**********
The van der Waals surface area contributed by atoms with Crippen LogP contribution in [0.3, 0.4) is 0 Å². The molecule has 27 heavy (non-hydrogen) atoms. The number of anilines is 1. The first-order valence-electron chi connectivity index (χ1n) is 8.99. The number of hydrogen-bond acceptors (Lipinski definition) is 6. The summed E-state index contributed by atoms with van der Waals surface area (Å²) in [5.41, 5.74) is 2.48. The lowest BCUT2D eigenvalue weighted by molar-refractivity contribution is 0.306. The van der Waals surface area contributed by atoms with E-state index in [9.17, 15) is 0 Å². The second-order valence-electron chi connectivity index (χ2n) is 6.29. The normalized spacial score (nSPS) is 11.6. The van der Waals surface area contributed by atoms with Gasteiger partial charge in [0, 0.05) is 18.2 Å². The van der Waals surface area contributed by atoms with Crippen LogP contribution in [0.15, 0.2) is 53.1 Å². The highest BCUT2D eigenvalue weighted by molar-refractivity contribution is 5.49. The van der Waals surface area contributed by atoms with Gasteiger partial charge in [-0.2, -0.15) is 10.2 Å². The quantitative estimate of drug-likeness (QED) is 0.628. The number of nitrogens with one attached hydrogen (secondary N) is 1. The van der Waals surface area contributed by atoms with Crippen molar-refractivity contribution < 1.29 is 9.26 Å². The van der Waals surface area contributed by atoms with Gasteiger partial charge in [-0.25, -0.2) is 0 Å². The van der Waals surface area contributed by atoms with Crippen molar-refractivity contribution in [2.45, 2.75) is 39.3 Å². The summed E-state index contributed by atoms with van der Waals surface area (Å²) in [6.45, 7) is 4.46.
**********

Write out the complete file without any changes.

The van der Waals surface area contributed by atoms with Crippen LogP contribution in [0.3, 0.4) is 0 Å². The molecule has 27 heavy (non-hydrogen) atoms. The number of anilines is 1. The first-order valence-electron chi connectivity index (χ1n) is 8.99. The number of hydrogen-bond acceptors (Lipinski definition) is 6. The summed E-state index contributed by atoms with van der Waals surface area (Å²) in [5.41, 5.74) is 2.48. The lowest BCUT2D eigenvalue weighted by molar-refractivity contribution is 0.306. The van der Waals surface area contributed by atoms with E-state index in [9.17, 15) is 0 Å². The second-order valence-electron chi connectivity index (χ2n) is 6.29. The normalized spacial score (nSPS) is 11.6. The van der Waals surface area contributed by atoms with Gasteiger partial charge in [0, 0.05) is 18.2 Å². The van der Waals surface area contributed by atoms with Crippen LogP contribution in [0.15, 0.2) is 53.1 Å². The highest BCUT2D eigenvalue weighted by molar-refractivity contribution is 5.49. The van der Waals surface area contributed by atoms with Gasteiger partial charge in [-0.2, -0.15) is 10.2 Å². The quantitative estimate of drug-likeness (QED) is 0.628. The number of nitrogens with one attached hydrogen (secondary N) is 1. The van der Waals surface area contributed by atoms with Crippen molar-refractivity contribution < 1.29 is 9.26 Å². The van der Waals surface area contributed by atoms with Gasteiger partial charge in [-0.25, -0.2) is 0 Å². The van der Waals surface area contributed by atoms with Crippen molar-refractivity contribution in [2.45, 2.75) is 39.3 Å². The summed E-state index contributed by atoms with van der Waals surface area (Å²) in [6.45, 7) is 4.46.